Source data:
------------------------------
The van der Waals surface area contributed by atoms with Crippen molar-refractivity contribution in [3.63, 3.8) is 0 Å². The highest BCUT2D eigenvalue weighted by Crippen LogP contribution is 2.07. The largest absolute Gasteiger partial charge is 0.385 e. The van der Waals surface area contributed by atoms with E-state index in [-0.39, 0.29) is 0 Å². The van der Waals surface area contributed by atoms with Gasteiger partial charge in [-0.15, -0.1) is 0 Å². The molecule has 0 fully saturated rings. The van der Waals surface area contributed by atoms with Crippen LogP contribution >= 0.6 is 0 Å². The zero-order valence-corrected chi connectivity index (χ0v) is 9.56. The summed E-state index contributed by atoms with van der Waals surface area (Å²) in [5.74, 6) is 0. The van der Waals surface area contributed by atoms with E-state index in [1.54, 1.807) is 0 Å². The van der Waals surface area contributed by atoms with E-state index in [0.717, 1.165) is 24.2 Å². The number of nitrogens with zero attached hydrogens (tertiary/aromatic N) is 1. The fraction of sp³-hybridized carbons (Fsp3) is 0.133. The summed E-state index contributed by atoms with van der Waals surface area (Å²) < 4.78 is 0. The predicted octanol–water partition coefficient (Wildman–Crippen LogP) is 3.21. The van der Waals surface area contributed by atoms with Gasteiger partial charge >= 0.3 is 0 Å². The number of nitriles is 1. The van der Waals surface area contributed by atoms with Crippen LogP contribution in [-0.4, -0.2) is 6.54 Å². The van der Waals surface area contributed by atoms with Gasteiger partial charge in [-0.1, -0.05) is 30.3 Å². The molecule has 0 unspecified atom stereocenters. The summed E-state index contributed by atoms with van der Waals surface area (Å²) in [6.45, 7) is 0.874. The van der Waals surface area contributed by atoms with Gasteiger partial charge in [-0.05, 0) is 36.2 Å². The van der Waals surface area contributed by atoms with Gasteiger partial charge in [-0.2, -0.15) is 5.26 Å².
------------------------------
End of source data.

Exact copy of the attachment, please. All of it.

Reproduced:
The van der Waals surface area contributed by atoms with Crippen molar-refractivity contribution in [3.63, 3.8) is 0 Å². The highest BCUT2D eigenvalue weighted by Crippen LogP contribution is 2.07. The largest absolute Gasteiger partial charge is 0.385 e. The van der Waals surface area contributed by atoms with E-state index in [-0.39, 0.29) is 0 Å². The van der Waals surface area contributed by atoms with Gasteiger partial charge in [-0.15, -0.1) is 0 Å². The molecule has 0 fully saturated rings. The van der Waals surface area contributed by atoms with Crippen LogP contribution >= 0.6 is 0 Å². The zero-order valence-corrected chi connectivity index (χ0v) is 9.56. The summed E-state index contributed by atoms with van der Waals surface area (Å²) in [5.74, 6) is 0. The van der Waals surface area contributed by atoms with E-state index in [1.54, 1.807) is 0 Å². The van der Waals surface area contributed by atoms with E-state index in [0.717, 1.165) is 24.2 Å². The number of nitrogens with zero attached hydrogens (tertiary/aromatic N) is 1. The fraction of sp³-hybridized carbons (Fsp3) is 0.133. The summed E-state index contributed by atoms with van der Waals surface area (Å²) < 4.78 is 0. The predicted octanol–water partition coefficient (Wildman–Crippen LogP) is 3.21. The van der Waals surface area contributed by atoms with Gasteiger partial charge >= 0.3 is 0 Å². The number of nitriles is 1. The van der Waals surface area contributed by atoms with Crippen LogP contribution in [-0.4, -0.2) is 6.54 Å². The van der Waals surface area contributed by atoms with Gasteiger partial charge in [-0.1, -0.05) is 30.3 Å². The molecule has 0 unspecified atom stereocenters. The summed E-state index contributed by atoms with van der Waals surface area (Å²) in [6.45, 7) is 0.874. The van der Waals surface area contributed by atoms with Gasteiger partial charge in [-0.05, 0) is 36.2 Å². The van der Waals surface area contributed by atoms with Gasteiger partial charge in [-0.2, -0.15) is 5.26 Å².